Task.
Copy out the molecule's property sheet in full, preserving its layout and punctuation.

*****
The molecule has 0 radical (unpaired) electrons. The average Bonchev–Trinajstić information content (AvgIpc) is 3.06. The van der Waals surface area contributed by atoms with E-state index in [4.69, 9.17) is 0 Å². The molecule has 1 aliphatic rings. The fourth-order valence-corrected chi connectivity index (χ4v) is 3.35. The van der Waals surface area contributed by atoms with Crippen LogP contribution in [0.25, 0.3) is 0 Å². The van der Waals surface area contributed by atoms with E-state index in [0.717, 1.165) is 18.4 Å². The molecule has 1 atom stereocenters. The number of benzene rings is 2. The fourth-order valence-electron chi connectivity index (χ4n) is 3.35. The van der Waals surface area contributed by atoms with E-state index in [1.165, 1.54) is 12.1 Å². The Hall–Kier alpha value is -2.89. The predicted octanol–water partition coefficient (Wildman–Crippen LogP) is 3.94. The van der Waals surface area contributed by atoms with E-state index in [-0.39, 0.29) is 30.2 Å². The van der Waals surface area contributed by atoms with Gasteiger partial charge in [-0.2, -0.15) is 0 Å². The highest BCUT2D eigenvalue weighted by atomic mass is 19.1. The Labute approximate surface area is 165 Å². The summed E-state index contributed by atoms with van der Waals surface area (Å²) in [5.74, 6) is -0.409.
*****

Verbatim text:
The molecule has 0 radical (unpaired) electrons. The average Bonchev–Trinajstić information content (AvgIpc) is 3.06. The van der Waals surface area contributed by atoms with E-state index in [4.69, 9.17) is 0 Å². The molecule has 1 aliphatic rings. The fourth-order valence-corrected chi connectivity index (χ4v) is 3.35. The van der Waals surface area contributed by atoms with Crippen LogP contribution in [0.25, 0.3) is 0 Å². The van der Waals surface area contributed by atoms with E-state index in [0.717, 1.165) is 18.4 Å². The molecule has 1 atom stereocenters. The number of benzene rings is 2. The fourth-order valence-electron chi connectivity index (χ4n) is 3.35. The van der Waals surface area contributed by atoms with E-state index in [1.165, 1.54) is 12.1 Å². The Hall–Kier alpha value is -2.89. The predicted octanol–water partition coefficient (Wildman–Crippen LogP) is 3.94. The van der Waals surface area contributed by atoms with E-state index in [-0.39, 0.29) is 30.2 Å². The van der Waals surface area contributed by atoms with Gasteiger partial charge in [-0.2, -0.15) is 0 Å². The highest BCUT2D eigenvalue weighted by atomic mass is 19.1. The Labute approximate surface area is 165 Å². The summed E-state index contributed by atoms with van der Waals surface area (Å²) in [5.74, 6) is -0.409.